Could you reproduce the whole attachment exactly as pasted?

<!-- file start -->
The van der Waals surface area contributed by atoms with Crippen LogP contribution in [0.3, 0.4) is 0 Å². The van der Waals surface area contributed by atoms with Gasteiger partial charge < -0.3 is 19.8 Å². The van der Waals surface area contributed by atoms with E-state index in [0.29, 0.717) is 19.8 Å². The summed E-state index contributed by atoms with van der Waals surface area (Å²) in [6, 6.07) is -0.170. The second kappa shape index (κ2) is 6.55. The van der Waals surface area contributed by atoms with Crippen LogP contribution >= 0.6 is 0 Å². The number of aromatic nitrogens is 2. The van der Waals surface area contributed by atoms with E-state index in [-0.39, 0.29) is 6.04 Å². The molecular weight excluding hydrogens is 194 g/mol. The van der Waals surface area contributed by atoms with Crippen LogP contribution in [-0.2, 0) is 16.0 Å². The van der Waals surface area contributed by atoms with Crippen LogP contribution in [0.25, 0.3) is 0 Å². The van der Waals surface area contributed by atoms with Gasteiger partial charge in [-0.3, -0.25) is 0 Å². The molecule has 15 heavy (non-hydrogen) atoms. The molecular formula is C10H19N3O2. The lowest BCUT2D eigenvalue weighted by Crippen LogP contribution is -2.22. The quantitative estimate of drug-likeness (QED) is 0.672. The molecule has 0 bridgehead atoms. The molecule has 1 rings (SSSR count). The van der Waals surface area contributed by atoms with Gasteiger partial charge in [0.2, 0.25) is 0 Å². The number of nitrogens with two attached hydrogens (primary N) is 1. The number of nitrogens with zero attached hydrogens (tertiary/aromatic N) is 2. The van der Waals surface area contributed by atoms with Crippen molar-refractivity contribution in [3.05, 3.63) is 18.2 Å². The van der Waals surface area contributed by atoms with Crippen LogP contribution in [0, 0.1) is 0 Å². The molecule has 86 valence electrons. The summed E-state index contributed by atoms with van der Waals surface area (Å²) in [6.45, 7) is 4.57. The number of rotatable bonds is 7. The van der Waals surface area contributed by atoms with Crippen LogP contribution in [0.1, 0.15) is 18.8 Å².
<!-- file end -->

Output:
The van der Waals surface area contributed by atoms with Crippen LogP contribution in [0.3, 0.4) is 0 Å². The van der Waals surface area contributed by atoms with Gasteiger partial charge < -0.3 is 19.8 Å². The van der Waals surface area contributed by atoms with E-state index in [0.29, 0.717) is 19.8 Å². The summed E-state index contributed by atoms with van der Waals surface area (Å²) in [6, 6.07) is -0.170. The second kappa shape index (κ2) is 6.55. The van der Waals surface area contributed by atoms with Crippen LogP contribution >= 0.6 is 0 Å². The number of aromatic nitrogens is 2. The van der Waals surface area contributed by atoms with E-state index in [-0.39, 0.29) is 6.04 Å². The molecular weight excluding hydrogens is 194 g/mol. The van der Waals surface area contributed by atoms with Crippen LogP contribution in [-0.2, 0) is 16.0 Å². The van der Waals surface area contributed by atoms with Crippen LogP contribution in [0.25, 0.3) is 0 Å². The van der Waals surface area contributed by atoms with Gasteiger partial charge in [-0.3, -0.25) is 0 Å². The molecule has 15 heavy (non-hydrogen) atoms. The molecular formula is C10H19N3O2. The lowest BCUT2D eigenvalue weighted by Crippen LogP contribution is -2.22. The quantitative estimate of drug-likeness (QED) is 0.672. The molecule has 0 bridgehead atoms. The molecule has 1 rings (SSSR count). The van der Waals surface area contributed by atoms with Gasteiger partial charge in [0.2, 0.25) is 0 Å². The number of nitrogens with two attached hydrogens (primary N) is 1. The number of nitrogens with zero attached hydrogens (tertiary/aromatic N) is 2. The van der Waals surface area contributed by atoms with Crippen molar-refractivity contribution in [3.05, 3.63) is 18.2 Å². The van der Waals surface area contributed by atoms with Crippen LogP contribution in [0, 0.1) is 0 Å². The molecule has 86 valence electrons. The summed E-state index contributed by atoms with van der Waals surface area (Å²) in [6.45, 7) is 4.57. The number of rotatable bonds is 7. The van der Waals surface area contributed by atoms with Crippen LogP contribution in [0.1, 0.15) is 18.8 Å².